Saving data into array having struct data type

Hi, newbie to Julia.

I am trying to run the following

> struct Bus
> bus_num::Int64
> bus_type::Int64
> bus_area::Int64
> bus_vmag::Float64
> bus_vangle::Float64
> bus_vnom::Float64
> bus_vmax::Float64
> bus_vmin::Float64
> end
> aBuses = Array{Bus}(undef,10)
> fields  = ["Bus_N","Bus_Type","Area","V_Mag (pu)","V_Ang (deg)","V_Nom (kV)","Zone","V_max (pu)","V_min (pu)"];
> header = "Area";
> buses = aBuses[5,1]
> Dbus = 0
> # for i in 1:size(fields,1)
> idx = findall(x->x=="Area",fields)
> buses.bus_area = idx[1,1]
> # Dbus[:,i] = data[:,idx]
> # end

However, when I reach the last line

buses.bus_area = idx[1,1]

I received an error that

LoadError: setfield! immutable struct of type Bus cannot be changed

While reading the Julia manual, I understood that once an immutable struct has been defined, it is not possible to change its fields but it is still possible to change the value of a field. Apparently, it seems that this is not the case or I have not understood it right.
Since i am working on the modelling of an electrical network, my idea is to save the data of each bus, line, etc in a struct container (defined for each bus, line etc) and then store all these containers in one array i.e., Array_Bus = [bus_1_container, bus_2_container, and so on], where bus_1_container is the struct Bus that I have already defined in the code. However, I am unable to save the data for each individual field of the struct Bus due to the error that I have mentioned.

If I declare the struct Bus as mutuable, then entries of

aBuses = Array{Bus}(undef,10)

aBuses become undefined and I no longer can access them while executing the command

buses = aBuses[5,1]

Can someone shed some light what is the problem and how can I solve it?

You did not understand right. You cannot change the value of a field in an instance of an immutable struct. You can change the value of fields of an instance of a mutable struct stored inside a immutable object.

julia> mutable struct Mutable; a :: Int; b :: Float64; end

julia> struct Immutable; my_int :: Int; my_mutable_struct :: Mutable; end

julia> i = Immutable(10, Mutable(20, 30.0))
Immutable(10, Mutable(20, 30.0))

julia> i.my_int = 100
ERROR: setfield! immutable struct of type Immutable cannot be changed

julia> i.my_mutable_struct = Mutable(200, 300.0)
ERROR: setfield! immutable struct of type Immutable cannot be changed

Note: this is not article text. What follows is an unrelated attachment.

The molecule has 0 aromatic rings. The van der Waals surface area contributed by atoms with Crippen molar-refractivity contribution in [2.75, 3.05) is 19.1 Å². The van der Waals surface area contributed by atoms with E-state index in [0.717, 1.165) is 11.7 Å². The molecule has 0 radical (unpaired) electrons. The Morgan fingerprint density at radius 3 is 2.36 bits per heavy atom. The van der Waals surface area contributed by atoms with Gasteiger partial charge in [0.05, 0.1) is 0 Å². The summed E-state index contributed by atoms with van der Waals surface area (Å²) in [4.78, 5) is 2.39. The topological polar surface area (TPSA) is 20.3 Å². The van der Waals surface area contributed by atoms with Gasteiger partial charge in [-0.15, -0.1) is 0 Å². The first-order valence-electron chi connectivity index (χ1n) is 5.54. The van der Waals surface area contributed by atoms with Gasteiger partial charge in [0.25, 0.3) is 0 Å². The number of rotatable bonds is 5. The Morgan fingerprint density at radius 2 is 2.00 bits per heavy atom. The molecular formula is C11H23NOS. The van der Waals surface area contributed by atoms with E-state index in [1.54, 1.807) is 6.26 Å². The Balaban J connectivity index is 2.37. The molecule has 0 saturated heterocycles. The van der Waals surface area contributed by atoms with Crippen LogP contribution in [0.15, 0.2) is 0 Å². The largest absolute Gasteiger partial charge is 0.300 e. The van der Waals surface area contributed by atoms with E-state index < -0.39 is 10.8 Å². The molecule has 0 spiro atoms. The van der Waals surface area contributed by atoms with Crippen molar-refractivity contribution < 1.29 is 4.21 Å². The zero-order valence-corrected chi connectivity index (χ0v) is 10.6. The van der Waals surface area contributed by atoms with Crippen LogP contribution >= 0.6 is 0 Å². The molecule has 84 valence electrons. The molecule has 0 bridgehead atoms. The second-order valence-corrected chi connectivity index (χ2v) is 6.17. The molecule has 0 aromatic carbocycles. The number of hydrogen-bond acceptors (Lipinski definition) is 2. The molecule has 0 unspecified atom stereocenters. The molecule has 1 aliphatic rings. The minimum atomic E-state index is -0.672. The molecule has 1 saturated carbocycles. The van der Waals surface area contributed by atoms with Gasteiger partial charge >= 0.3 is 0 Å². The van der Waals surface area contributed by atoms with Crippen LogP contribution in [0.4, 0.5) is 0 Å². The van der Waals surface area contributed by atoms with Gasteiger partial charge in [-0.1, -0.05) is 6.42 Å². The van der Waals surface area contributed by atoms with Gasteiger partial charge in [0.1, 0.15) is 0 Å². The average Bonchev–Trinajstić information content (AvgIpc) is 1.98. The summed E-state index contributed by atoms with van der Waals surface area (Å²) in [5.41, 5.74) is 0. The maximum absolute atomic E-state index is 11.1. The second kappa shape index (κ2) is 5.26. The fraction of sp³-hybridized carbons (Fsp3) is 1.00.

julia> i.my_mutable_struct.a = 200

julia> i
Immutable(10, Mutable(200, 30.0))

For mutable or immutable structs it is impossible to change the existing fields after defining the type. If you want this you need to use a Dict or something like that. For your case (where you just wanna change values) I think a mutable struct will suffice.

Thanks for the clarification. As I said in my original post that when I used the mutable Struct type and initialize the

aBuses = Array{Bus}(undef,10)

then, I got this output

Vector{Bus} with 10 elements

and now, I can no longer access the field of abuses through

aBuses.bus_num = 10

So, with immutable struct, I cannot modify the values of a field and if i declare a mutable struct, and then initialize an array, there are no longer any entries of type mutable struct in the resulting array. Is there any specific reason, why there are no entries of type mutable struct when I initialize an Array?

aBuses is an empty array of buses. #undef is telling you there’s nothing in that entry. You should be able to do:

aBuses[1] = Bus(1,2,3,4,5,6,7,8)

And then, since Bus is mutable, you could mutate it later:

aBuses[1].bus_num = 10

I think one source of confusion is that there seems to be a difference in behaviour of undef during array construction for a struct compared to a mutable struct. Consider:

julia> struct Bus 

julia> aBuses = Array{Bus}(undef, 2)
2-element Array{Bus,1}:

julia> mutable struct 
           Bus2 bus_num::Int 

julia> aBuses2 = Array{Bus2}(undef, 2)
2-element Array{Bus2,1}:

so in both cases you get an Array{Bus, 1} back, however with a struct there are Bus objects in the array (with whatever happened to be at that memory location previously reinterpreted as an Int), while with the mutable struct you get #undef fields.

As @tomerarnon points out that just means that you need to populate your array with Bus objects after creation if you want to manipulate the fields of those objects.

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To complement what @tomerarnon said.

  1. aBuses s not an empty array of buses (isempty will return false), but a vector of length 10 of buses, they just happen to be non-initialized (i.e., they are like a NULL pointer to that object in C/C++). They count as value of that type (you can see the vector only allow Bus objects) but you cannot do anything with them (they do not really exist), you need to replace them with initialized objects.
  2. You can either:
    1. Create the Vector with the correct length but with uninitialized buses (like you are are doing) and then after loop through the vector assigning initialized bus objects to the positions.
    2. Create an empty Vector and then call push! repeatedly, filling it with newly create bus objects at each call.
    3. Create the vector with the right length and initialized objects by using a list comprehension aBuses = [ Bus(i, common_type, other_info[i]...) for i in 1:10 ].
    4. DO NOT: fill(bus_object, 10) this will create a vector of length 10 in which EVERY ELEMENT REFER TO THE SAME OBJECT. Is often a rookie mistake, but even people more experienced with Julia (like me) will forget that one time or another and end up with curious bugs.
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